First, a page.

“You knew four minutes into the broadcast that you were with someone who would thoroughly entertain you and that you were in good hands,” he said. “And Neil’s confidence and comfort level trickled down to the presenters and winners and everything else.”
Mischer said he early on sent Harris a copy of the 1955 Emmycast hosted by Steve Allen — and Harris immediately decided to model his gig on that performance, right down to a white tux similar to the one worn by Allen.
And unlike many modern kudofest hosts, who seem to disappear halfway through a broadcast, Harris hit the stage throughout the evening — by Mischer’s count, at least 34 times. (Most hosts make about 14-16 appearances, he said.)
“We were blessed with Neil,” Mischer said. “What he brought to the show you can’t underestimate. I’ve worked with a lot of great hosts — Carson, Bob Hope. And Neil’s got it. He’s so smart, so quick to roll with things, and doesn’t get stressed out or nervous.”
Mischer said it’s too soon to decide whether he plans to pursue the Emmy gig again next year (having done nine Emmys overall through the years). NBC will broadcast next year’s Emmycast, the last under the current four-network “wheel.”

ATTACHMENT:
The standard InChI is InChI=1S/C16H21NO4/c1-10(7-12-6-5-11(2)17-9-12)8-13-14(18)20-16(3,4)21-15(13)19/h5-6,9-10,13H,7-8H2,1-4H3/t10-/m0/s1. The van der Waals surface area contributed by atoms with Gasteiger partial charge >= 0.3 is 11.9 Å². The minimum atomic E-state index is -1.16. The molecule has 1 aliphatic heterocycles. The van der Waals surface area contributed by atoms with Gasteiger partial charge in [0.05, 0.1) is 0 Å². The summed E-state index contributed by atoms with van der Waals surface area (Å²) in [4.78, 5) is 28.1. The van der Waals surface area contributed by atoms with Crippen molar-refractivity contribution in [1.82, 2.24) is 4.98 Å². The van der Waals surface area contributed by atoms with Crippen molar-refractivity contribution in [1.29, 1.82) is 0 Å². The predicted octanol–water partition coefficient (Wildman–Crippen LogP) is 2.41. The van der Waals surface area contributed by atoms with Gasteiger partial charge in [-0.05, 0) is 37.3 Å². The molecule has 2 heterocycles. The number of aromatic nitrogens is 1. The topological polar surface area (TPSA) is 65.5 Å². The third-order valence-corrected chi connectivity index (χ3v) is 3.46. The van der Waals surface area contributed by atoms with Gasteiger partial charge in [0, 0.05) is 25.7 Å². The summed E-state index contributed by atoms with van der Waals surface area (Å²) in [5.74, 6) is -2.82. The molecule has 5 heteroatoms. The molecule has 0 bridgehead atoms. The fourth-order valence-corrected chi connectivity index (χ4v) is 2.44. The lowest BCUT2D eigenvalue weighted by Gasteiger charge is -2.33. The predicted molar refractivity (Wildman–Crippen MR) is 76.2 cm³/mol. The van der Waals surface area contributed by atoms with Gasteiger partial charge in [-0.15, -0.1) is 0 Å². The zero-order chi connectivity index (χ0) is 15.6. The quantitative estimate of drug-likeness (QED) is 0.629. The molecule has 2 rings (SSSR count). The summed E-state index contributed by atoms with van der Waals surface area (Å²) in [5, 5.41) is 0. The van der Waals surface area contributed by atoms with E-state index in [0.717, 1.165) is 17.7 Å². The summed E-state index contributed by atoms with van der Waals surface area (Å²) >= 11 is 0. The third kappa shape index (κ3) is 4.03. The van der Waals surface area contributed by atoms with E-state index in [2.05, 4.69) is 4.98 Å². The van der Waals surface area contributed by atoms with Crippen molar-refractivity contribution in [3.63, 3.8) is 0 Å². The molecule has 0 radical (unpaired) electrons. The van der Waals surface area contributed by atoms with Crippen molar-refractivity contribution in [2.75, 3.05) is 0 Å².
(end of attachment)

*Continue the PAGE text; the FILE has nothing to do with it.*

“I never finish a show and say I want to do it again,” he said. “But I always change my mind. And I love doing the Emmys. I was truly a child of TV. But right now I’m just trying to get some sleep.”
The Emmys now join other kudocasts, such as the Oscars, Grammys, Tonys and Golden Globes, in posting ratings improvements over dismal 2008 performances.
“Event TV is not dead,” Sussman said. “If you can make it an event, and if you have a good partner, you can succeed.”
But the long-term problems facing kudofests like the Emmys have by no means been solved. Despite the improvement, this year’s Emmys looks likely to settle for the second-lowest demo scores on record and the third- smallest overall audience. (In addition to last year, it also edged out the 13 million who watched on Fox in 2007.)
The Emmy aud also declined with each half-hour. After opening with more than 15 million viewers at 8 p.m. (following a big NFL overrun and a shortened version of “60 Minutes”), the kudocast wrapped with a little under 11 million viewers at 10:30 when “30 Rock” and “Mad Men” once again walked away with the top prizes.
Among local markets, the Emmys earned a 12.1 household rating/18 share (flat with last year despite the Giants playing in the football game) and a 10.0/18 in Los Angeles, which was down a surprisingly steep 27% (from 13.7/23).
The “Live From the Red Carpet” spec on E!, hosted by Ryan Seacrest and Giuliana Rancic, averaged 1.4 million viewers from 6-8 p.m. ET, up about 15% from last year.
At NBC, the NFL game between the New York Giants and Dallas Cowboys — the first regular-season contest played in the Cowboys’ new $1.2 billion stadium — delivered the best-ever overnight score for “Sunday Night Football” (16.5 household rating/27 share) and crushed everything in its path.
The game, whose outcome wasn’t decided until the closing seconds, is expected to produce roughly a 10 rating in 18-49 and more than 25 million viewers overall when nationals are released today.